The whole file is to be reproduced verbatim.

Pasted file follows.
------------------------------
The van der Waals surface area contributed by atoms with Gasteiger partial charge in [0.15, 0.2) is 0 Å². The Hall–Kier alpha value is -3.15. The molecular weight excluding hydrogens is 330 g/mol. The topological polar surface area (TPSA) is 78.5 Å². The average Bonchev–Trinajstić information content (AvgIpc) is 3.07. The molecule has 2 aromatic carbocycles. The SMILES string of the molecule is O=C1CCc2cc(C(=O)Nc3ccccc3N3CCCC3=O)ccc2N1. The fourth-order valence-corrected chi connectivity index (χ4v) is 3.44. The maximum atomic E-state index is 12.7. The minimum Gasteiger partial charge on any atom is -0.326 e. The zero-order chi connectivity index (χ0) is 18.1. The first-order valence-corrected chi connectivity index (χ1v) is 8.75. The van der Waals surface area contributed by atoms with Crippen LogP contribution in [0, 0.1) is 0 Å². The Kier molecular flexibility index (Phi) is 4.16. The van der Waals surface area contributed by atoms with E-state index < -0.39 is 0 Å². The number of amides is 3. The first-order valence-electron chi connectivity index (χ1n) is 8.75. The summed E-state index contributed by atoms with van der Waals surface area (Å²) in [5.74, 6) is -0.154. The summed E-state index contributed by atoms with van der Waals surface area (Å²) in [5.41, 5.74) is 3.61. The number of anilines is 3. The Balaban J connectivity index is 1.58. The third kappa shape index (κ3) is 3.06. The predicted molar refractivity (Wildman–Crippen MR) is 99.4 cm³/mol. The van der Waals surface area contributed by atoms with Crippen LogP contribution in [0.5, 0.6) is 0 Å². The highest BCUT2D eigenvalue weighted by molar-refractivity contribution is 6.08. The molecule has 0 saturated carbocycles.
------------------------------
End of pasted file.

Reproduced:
The van der Waals surface area contributed by atoms with Gasteiger partial charge in [0.15, 0.2) is 0 Å². The Hall–Kier alpha value is -3.15. The molecular weight excluding hydrogens is 330 g/mol. The topological polar surface area (TPSA) is 78.5 Å². The average Bonchev–Trinajstić information content (AvgIpc) is 3.07. The molecule has 2 aromatic carbocycles. The SMILES string of the molecule is O=C1CCc2cc(C(=O)Nc3ccccc3N3CCCC3=O)ccc2N1. The fourth-order valence-corrected chi connectivity index (χ4v) is 3.44. The maximum atomic E-state index is 12.7. The minimum Gasteiger partial charge on any atom is -0.326 e. The zero-order chi connectivity index (χ0) is 18.1. The first-order valence-corrected chi connectivity index (χ1v) is 8.75. The van der Waals surface area contributed by atoms with Crippen LogP contribution in [0, 0.1) is 0 Å². The Kier molecular flexibility index (Phi) is 4.16. The van der Waals surface area contributed by atoms with E-state index < -0.39 is 0 Å². The number of amides is 3. The first-order valence-electron chi connectivity index (χ1n) is 8.75. The summed E-state index contributed by atoms with van der Waals surface area (Å²) in [5.74, 6) is -0.154. The summed E-state index contributed by atoms with van der Waals surface area (Å²) in [5.41, 5.74) is 3.61. The number of anilines is 3. The Balaban J connectivity index is 1.58. The third kappa shape index (κ3) is 3.06. The predicted molar refractivity (Wildman–Crippen MR) is 99.4 cm³/mol. The van der Waals surface area contributed by atoms with Crippen LogP contribution in [0.5, 0.6) is 0 Å². The highest BCUT2D eigenvalue weighted by molar-refractivity contribution is 6.08. The molecule has 0 saturated carbocycles.